Shows & Panels
- Accelerate and Streamline for Better Customer Service
- Ask the CIO
- The Big Data Dilemma
- Carrying On with Continuity of Operations
- Client Virtualization Solutions
- Data Protection in a Virtual World
- Expert Voices
- Federal Executive Forum
- Federal IT Challenge
- Federal Tech Talk
- Feds in the Cloud
- Health IT: A Policy Change Agent
- IT Innovation in the New Era of Government
- Making Dollars And Sense Out of Data Center Consolidation
- Navigating the Private Cloud
- One Step to the Cloud, Two Steps Toward Innovation
- Path to FDCCI Compliance
- Take Command of Your Mobility Initiative
Shows & Panels
The U.S. Postal Service said Friday it lost $1.9 billion over the last three months and warned that losses would continue to mount without help from Congress. The loss for the financial quarter ending March 31 was narrower than a $3.2 billion loss for the same period last year, thanks to slightly higher revenues and lower payments towards health benefits for workers who will retire in the future.
If Congress doesn't pass comprehensive postal reform legislation soon, it could find itself forced to bail out the financially troubled U.S. Postal Service to the tune of billions of dollars, said Postmaster General Pat Donahoe. The postmaster general said in a speech at the National Press Club he's optimistic Congress will pass postal reform legislation this year.
Postmaster General Pat Donahoe told the House Oversight and Government Reform Committee Wednesday that the Postal Service is operating under a "broken business model." But cost-saving efforts, such as ending Saturday delivery and modifying a multibillion dollar requirement to prefund future retirees health care costs, garnered little agreement among lawmakers.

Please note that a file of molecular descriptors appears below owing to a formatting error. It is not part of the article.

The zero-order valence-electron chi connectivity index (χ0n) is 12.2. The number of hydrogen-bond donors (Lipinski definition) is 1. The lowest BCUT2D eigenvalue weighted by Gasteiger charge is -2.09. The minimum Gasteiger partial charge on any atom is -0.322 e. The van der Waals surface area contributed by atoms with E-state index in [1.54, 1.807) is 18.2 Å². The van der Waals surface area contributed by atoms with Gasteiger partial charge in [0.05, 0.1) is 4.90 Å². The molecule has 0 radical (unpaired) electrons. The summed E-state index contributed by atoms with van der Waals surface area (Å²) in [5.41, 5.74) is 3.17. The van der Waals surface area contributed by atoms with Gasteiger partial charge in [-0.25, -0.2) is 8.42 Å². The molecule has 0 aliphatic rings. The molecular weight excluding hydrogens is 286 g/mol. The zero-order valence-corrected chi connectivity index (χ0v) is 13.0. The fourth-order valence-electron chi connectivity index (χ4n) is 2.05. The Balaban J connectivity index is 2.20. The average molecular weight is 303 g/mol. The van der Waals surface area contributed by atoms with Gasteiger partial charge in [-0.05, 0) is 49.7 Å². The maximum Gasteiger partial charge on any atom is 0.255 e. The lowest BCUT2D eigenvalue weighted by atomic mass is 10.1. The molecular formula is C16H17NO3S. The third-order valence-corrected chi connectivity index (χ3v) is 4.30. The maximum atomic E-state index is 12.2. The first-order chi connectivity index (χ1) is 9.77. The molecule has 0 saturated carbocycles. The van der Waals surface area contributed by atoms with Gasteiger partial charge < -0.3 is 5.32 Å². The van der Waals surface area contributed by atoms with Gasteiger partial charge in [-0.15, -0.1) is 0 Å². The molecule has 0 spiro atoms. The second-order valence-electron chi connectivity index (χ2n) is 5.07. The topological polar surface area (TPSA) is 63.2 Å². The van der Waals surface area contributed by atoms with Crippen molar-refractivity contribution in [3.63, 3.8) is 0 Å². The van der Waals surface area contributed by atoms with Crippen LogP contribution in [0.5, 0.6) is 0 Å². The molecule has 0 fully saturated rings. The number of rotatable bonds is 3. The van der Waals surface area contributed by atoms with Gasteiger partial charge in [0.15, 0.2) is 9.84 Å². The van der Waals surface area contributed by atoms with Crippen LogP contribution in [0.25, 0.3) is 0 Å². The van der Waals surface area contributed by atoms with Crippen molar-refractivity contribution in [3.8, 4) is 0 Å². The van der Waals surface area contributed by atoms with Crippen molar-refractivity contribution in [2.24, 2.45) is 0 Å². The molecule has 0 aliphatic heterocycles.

The U.S. Postal Service has reversed its decision to end Saturday mail delivery service, saying Congress gave it no choice when it passed a 2013 appropriations bill last month that continued a ban on five-day delivery.
Federal Employee Education and Assistance Fund Executive Director Steve Bauer, and Sean Reilly from the Federal Times, will discuss furloughs, and their impact on feds.
April 3, 2013
The U.S. Postal Service continues to insist changes are necessary to help deal with budget woes in the face of congressional resistance. The Postal Service also is accelerating the closure of 53 mail processing plants.
AFGE's J. David Cox, and Federal Times Senior Writer Sean Reilly will talk about the impact of sequestration and the possiblity that federal workers will be furloughed.
March 27, 2013
The cash-strapped U.S. Postal Service announced last month it would end Saturday delivery of first-class mail. But a new legal decision from the Government Accountability Office seemed to offer more questions than answers.
Real reform for the U.S. Postal Service may be gaining some steam in Congress. Rep. Blake Farenthold (R-Texas), the new chairman of the House subcommittee that oversees the Postal Service, tells Federal News Radio, House leadership sees room for compromise with Democrats when it comes to figuring out ways to get USPS back in the black. Farenthold supports the Postal Service's plan to eliminate Saturday mail delivery.